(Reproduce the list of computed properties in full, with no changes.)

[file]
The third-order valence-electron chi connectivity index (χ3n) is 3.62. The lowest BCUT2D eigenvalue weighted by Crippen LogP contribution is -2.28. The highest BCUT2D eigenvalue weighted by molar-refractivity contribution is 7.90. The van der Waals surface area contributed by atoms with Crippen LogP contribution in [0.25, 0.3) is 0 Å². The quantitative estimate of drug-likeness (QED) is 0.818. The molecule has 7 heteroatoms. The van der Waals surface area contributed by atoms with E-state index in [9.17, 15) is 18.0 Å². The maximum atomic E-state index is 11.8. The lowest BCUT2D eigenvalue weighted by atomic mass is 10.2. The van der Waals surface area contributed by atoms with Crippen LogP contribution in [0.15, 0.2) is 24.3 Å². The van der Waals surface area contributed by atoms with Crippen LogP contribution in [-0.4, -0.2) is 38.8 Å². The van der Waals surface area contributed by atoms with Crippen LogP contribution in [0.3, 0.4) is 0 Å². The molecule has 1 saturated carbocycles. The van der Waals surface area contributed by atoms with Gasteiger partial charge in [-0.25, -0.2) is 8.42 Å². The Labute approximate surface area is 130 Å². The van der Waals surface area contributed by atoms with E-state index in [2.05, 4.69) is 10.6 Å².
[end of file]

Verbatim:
The third-order valence-electron chi connectivity index (χ3n) is 3.62. The lowest BCUT2D eigenvalue weighted by Crippen LogP contribution is -2.28. The highest BCUT2D eigenvalue weighted by molar-refractivity contribution is 7.90. The van der Waals surface area contributed by atoms with Crippen LogP contribution in [0.25, 0.3) is 0 Å². The quantitative estimate of drug-likeness (QED) is 0.818. The molecule has 7 heteroatoms. The van der Waals surface area contributed by atoms with E-state index in [9.17, 15) is 18.0 Å². The maximum atomic E-state index is 11.8. The lowest BCUT2D eigenvalue weighted by atomic mass is 10.2. The van der Waals surface area contributed by atoms with Crippen LogP contribution in [0.15, 0.2) is 24.3 Å². The van der Waals surface area contributed by atoms with Crippen LogP contribution in [-0.4, -0.2) is 38.8 Å². The van der Waals surface area contributed by atoms with Crippen LogP contribution in [0.3, 0.4) is 0 Å². The molecule has 1 saturated carbocycles. The van der Waals surface area contributed by atoms with Gasteiger partial charge in [-0.25, -0.2) is 8.42 Å². The Labute approximate surface area is 130 Å². The van der Waals surface area contributed by atoms with E-state index in [2.05, 4.69) is 10.6 Å².